A jellyfish sting can produce an allergic reaction similar to a bee sting, so if there are any immediate signs of an allergic reaction, such as difficulty breathing or hives, head to the nearest emergency room or call 911.
Small children that are stung over a large area of skin should go to the hospital, Shepherd said, as should people with stings that go on to become infected.
To prevent stings altogether, there is at least one lotion available in the United States that protects against jellyfish and other stinging marine life. If applied before going in the water, the lotion, Safesea, can help minimize the pain associated with stings.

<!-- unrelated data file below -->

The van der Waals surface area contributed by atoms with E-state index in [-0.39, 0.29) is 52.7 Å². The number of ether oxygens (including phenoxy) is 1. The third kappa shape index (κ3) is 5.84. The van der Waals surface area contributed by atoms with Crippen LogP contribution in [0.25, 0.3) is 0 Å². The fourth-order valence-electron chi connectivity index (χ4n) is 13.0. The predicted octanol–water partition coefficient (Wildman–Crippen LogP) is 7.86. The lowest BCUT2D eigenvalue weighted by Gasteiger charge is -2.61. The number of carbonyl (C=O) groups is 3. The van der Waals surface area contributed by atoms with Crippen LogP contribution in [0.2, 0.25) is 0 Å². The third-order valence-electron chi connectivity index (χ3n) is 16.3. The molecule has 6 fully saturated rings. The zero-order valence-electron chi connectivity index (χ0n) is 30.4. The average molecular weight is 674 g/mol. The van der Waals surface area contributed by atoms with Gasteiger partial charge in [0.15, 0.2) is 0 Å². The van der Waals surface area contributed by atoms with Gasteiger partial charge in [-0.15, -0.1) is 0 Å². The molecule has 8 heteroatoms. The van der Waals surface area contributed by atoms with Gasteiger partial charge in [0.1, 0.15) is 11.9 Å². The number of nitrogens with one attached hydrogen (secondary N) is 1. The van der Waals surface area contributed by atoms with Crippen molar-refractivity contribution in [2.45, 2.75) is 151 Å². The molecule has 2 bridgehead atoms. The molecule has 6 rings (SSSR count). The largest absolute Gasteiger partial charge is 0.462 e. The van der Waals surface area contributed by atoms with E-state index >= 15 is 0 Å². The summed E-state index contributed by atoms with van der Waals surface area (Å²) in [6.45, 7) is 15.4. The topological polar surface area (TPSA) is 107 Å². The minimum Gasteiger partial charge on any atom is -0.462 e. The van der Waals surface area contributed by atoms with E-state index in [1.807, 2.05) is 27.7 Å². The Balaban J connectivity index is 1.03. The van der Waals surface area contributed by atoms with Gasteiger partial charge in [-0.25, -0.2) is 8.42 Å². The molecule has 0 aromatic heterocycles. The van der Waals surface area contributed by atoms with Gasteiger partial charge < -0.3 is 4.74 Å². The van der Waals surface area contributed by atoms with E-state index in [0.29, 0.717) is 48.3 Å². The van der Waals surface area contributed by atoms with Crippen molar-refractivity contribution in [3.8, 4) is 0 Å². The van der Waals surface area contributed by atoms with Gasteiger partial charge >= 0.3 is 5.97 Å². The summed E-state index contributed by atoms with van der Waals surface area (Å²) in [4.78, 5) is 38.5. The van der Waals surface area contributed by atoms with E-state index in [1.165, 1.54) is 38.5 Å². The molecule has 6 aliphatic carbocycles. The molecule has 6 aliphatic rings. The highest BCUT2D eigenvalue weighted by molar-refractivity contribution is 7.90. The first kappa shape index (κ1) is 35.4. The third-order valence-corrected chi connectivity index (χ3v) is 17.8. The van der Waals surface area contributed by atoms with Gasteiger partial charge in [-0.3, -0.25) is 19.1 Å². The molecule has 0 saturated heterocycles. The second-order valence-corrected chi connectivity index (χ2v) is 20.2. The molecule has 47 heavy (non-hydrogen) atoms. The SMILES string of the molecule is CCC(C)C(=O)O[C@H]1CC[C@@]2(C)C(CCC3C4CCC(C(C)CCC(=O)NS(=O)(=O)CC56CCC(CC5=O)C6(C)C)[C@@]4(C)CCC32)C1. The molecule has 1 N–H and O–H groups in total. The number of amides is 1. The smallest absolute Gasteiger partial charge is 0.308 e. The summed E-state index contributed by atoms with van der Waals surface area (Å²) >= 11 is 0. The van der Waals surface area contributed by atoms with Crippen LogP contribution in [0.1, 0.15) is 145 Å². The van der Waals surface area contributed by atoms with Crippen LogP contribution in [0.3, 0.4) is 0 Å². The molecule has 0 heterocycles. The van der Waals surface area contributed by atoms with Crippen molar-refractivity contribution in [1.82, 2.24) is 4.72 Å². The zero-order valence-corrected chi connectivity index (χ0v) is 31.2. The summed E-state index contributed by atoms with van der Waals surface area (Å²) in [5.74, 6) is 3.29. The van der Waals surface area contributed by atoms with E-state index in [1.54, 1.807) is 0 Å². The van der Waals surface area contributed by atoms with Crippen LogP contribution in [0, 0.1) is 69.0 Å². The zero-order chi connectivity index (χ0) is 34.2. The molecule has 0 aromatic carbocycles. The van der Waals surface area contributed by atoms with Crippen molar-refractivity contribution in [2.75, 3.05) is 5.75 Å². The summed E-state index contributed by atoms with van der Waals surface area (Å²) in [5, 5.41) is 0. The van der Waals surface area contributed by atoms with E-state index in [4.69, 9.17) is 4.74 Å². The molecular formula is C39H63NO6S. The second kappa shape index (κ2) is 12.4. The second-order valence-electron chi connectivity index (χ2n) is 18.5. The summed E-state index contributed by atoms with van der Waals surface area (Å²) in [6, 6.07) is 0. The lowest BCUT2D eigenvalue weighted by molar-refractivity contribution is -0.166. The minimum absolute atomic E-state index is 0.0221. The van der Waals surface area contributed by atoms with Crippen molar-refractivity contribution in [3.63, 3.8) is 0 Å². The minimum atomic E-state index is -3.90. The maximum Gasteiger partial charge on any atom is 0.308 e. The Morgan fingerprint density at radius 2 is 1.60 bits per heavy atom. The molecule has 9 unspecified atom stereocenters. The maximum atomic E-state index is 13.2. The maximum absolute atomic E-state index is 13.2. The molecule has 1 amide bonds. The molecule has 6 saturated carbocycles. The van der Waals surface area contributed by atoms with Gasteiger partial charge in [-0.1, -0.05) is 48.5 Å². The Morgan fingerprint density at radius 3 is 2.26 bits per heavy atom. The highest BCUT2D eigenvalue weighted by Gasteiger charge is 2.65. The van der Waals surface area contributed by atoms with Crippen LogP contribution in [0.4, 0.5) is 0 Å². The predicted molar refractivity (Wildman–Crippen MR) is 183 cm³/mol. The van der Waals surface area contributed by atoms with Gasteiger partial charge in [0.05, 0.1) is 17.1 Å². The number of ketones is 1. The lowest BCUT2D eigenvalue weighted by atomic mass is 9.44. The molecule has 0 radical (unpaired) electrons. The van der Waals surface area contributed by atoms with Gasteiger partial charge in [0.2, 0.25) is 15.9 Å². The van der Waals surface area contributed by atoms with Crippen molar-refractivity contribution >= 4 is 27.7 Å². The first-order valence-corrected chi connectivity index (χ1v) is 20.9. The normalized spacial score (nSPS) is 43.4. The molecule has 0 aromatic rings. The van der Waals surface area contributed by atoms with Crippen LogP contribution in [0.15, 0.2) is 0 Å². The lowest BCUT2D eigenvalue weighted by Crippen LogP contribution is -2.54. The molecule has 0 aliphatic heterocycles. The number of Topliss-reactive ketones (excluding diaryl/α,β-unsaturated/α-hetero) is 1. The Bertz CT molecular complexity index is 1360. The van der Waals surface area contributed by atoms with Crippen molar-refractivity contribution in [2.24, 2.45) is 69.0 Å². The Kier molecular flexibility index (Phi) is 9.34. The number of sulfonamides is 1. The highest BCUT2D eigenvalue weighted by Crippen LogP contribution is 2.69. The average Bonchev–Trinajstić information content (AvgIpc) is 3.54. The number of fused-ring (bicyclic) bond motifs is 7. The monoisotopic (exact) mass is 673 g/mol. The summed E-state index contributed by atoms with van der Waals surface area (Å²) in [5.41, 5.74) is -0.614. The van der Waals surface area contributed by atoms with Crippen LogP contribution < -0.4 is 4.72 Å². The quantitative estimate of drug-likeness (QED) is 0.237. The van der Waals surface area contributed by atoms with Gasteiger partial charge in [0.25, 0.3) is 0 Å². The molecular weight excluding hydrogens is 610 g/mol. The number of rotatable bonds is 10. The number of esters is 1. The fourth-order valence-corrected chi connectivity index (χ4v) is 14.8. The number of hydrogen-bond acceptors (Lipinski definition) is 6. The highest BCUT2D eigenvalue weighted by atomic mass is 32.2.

Safesea's key ingredient is the same protective chemical that makes clown fish resistant to jellyfish stings. Auerbach, who was involved in designing clinical trials of the lotion and has part ownership in the company that makes the lotion, said the lotion has been shown to be safe and effective.
But the question still lingers, if no vinegar is in sight is urine better than nothing? While studies haven't proven it, Auerbach admits he's known a few people who said urine worked for them.